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How do you respond to a community near an international airport that can get irritated about the noise?

Hold an annual airshow that invites the community to see what's going on, organizers say.

"It’s really to show the community what this airport’s about," said Orrin Beckham,  a member of the open house/air show committee. "You know, every now and then we hear, ‘Well, all I hear is noise over there. What do you do?’"

On Sunday, thousands got to see what the airport does and more.

They gathered amid the smoke and sounds of roaring engines for the airport's 33rd annual open house and air show that featured stunt planes and a jet engine-powered truck.

Attendance was about 20,000, Beckham said. 

The annual event lets families see airplanes in action, Beckham said.

The day's main event was the air show featuring an aerobatic show by the Phillips 66 Aerostars. The team of four pilots from Cary, Illinois, flew their aircraft side-by-side, performing stunts at around 250 mph above the crowd.

A Michigan-based aerobatic team, the Hooligans, also performed in their Beechcraft T-34 Mentor planes in different flight formations.

Rick and Sharon Gutowski, a couple from Clarkston, attended the air show for the first time on Sunday.

Rick Gutowski's favorite part was the Hooligans' formation flying and seeing some of the tricks other performers did. He also enjoyed seeing the World War II bombers lining the runway.

David Scott in his Pitts S1S and Mike Schiffer in his Vought F4U-5 Corsair also performed.

The airshow ended with Homewrecker, a McCart Jet Motorsports' jet truck, blazing a trail down the runway. The Ford F-450 is fitted with three jet engines and reached speeds of over 300 mph.

Matt Shanafelt, his wife Penny Shanafelt and their three children Piper, Auggie and Harper, came to the open house for the fourth time in five years.

"I think we’re all fascinated by flight and some of the things that the aircraft can do," Mike Shanafelt said. "We’re just very interested in every aspect, from the looks of it to how they operate."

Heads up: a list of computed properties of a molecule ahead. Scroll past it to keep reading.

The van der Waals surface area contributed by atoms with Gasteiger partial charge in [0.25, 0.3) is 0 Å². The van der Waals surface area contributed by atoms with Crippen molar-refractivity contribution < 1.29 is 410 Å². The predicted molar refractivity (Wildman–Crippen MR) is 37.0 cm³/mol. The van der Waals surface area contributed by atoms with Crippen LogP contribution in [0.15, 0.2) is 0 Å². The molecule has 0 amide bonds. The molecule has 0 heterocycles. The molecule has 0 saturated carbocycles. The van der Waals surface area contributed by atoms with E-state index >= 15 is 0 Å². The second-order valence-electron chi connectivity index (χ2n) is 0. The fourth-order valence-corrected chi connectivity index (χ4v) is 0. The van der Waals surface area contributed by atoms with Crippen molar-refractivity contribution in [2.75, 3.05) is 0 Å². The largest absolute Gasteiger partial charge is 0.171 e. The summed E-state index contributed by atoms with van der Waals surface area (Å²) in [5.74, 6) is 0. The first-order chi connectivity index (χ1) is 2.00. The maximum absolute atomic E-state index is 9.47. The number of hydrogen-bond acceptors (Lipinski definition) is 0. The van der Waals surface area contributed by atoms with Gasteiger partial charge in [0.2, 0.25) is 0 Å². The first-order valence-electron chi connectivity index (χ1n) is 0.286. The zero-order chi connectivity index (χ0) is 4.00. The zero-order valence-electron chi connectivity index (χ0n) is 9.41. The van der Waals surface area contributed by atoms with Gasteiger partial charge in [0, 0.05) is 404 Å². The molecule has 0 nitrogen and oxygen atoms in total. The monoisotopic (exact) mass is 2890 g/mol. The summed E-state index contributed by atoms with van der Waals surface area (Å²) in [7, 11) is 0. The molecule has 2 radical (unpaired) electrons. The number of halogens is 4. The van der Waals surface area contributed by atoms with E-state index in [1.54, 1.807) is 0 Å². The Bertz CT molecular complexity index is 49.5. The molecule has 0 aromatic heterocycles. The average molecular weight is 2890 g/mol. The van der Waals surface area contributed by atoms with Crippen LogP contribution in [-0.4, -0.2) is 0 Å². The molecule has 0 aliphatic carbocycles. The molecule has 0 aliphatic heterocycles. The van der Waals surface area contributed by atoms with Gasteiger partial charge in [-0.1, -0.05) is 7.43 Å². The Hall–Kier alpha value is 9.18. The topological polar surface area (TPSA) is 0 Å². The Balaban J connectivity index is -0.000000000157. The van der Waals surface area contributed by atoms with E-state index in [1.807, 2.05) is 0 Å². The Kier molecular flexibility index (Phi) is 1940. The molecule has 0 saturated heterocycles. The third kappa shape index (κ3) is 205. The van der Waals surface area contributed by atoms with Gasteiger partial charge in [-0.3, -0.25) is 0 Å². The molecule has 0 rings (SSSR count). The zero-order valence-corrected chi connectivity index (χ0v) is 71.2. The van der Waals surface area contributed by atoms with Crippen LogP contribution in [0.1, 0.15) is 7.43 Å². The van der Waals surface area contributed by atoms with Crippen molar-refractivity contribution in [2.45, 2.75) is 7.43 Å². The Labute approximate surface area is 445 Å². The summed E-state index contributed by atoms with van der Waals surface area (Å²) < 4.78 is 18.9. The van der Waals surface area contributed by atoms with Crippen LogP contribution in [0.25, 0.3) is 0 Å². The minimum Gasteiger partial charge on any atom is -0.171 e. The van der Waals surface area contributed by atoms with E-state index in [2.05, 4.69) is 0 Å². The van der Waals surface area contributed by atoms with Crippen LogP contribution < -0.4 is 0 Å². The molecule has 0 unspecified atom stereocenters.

Shanafelt said his kids were captivated by the show and said he wishes he would have learned to fly a plane when he was younger.

"If I win the lottery, that’s the first thing I’m going to sign myself up for," Shanafelt said.

Chuku Wachuku said he happened by with his wife and daughter.

"It’s good for kids to get involved in different career opportunities and see some of the historic planes, some of the older planes, the history," Wachuku said. He said his grandfather had been a pilot in the Marines.

Three World War II bombers sat on the airport terminal’s ramp area, including a B-25 Bomber named “Georgie’s Gal” from the Liberty Aviation Museum of Port Clinton, Ohio, and a B-17 Flying Fortress called the “Yankee Lady” from the Yankee Air Museum in Belleville. Several warbirds such as a Lake Erie Warbirds TBM Avenger, a T-6 Texan and the Tuskegee Motor Gliders also were on display nearby.

Privately owned planes, and military and emergency vehicles were on display as well.

Plane and helicopter rides were available for $35 before and after the air show.

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